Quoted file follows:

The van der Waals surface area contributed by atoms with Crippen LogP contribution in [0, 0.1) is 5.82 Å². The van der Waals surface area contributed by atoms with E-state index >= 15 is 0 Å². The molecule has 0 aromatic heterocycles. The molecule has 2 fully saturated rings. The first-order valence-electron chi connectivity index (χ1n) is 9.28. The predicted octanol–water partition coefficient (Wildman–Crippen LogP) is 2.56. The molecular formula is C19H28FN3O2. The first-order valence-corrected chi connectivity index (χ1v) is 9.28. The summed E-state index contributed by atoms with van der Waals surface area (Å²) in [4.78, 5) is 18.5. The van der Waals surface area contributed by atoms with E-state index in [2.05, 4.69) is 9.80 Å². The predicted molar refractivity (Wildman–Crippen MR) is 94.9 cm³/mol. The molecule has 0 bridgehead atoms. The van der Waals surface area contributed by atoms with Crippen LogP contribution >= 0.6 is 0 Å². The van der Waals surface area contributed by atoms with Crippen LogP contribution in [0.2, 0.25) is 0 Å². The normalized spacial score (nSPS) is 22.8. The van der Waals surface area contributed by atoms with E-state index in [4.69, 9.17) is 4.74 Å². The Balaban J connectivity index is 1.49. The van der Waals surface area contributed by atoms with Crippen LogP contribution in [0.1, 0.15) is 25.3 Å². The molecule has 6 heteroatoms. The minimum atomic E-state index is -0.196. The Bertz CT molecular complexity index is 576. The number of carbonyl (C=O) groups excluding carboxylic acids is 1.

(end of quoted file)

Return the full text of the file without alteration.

The van der Waals surface area contributed by atoms with Crippen LogP contribution in [0, 0.1) is 5.82 Å². The van der Waals surface area contributed by atoms with E-state index >= 15 is 0 Å². The molecule has 0 aromatic heterocycles. The molecule has 2 fully saturated rings. The first-order valence-electron chi connectivity index (χ1n) is 9.28. The predicted octanol–water partition coefficient (Wildman–Crippen LogP) is 2.56. The molecular formula is C19H28FN3O2. The first-order valence-corrected chi connectivity index (χ1v) is 9.28. The summed E-state index contributed by atoms with van der Waals surface area (Å²) in [4.78, 5) is 18.5. The van der Waals surface area contributed by atoms with E-state index in [2.05, 4.69) is 9.80 Å². The predicted molar refractivity (Wildman–Crippen MR) is 94.9 cm³/mol. The molecule has 0 bridgehead atoms. The van der Waals surface area contributed by atoms with Crippen LogP contribution >= 0.6 is 0 Å². The van der Waals surface area contributed by atoms with Crippen LogP contribution in [0.2, 0.25) is 0 Å². The normalized spacial score (nSPS) is 22.8. The van der Waals surface area contributed by atoms with E-state index in [4.69, 9.17) is 4.74 Å². The Balaban J connectivity index is 1.49. The van der Waals surface area contributed by atoms with Crippen LogP contribution in [0.1, 0.15) is 25.3 Å². The molecule has 6 heteroatoms. The minimum atomic E-state index is -0.196. The Bertz CT molecular complexity index is 576. The number of carbonyl (C=O) groups excluding carboxylic acids is 1.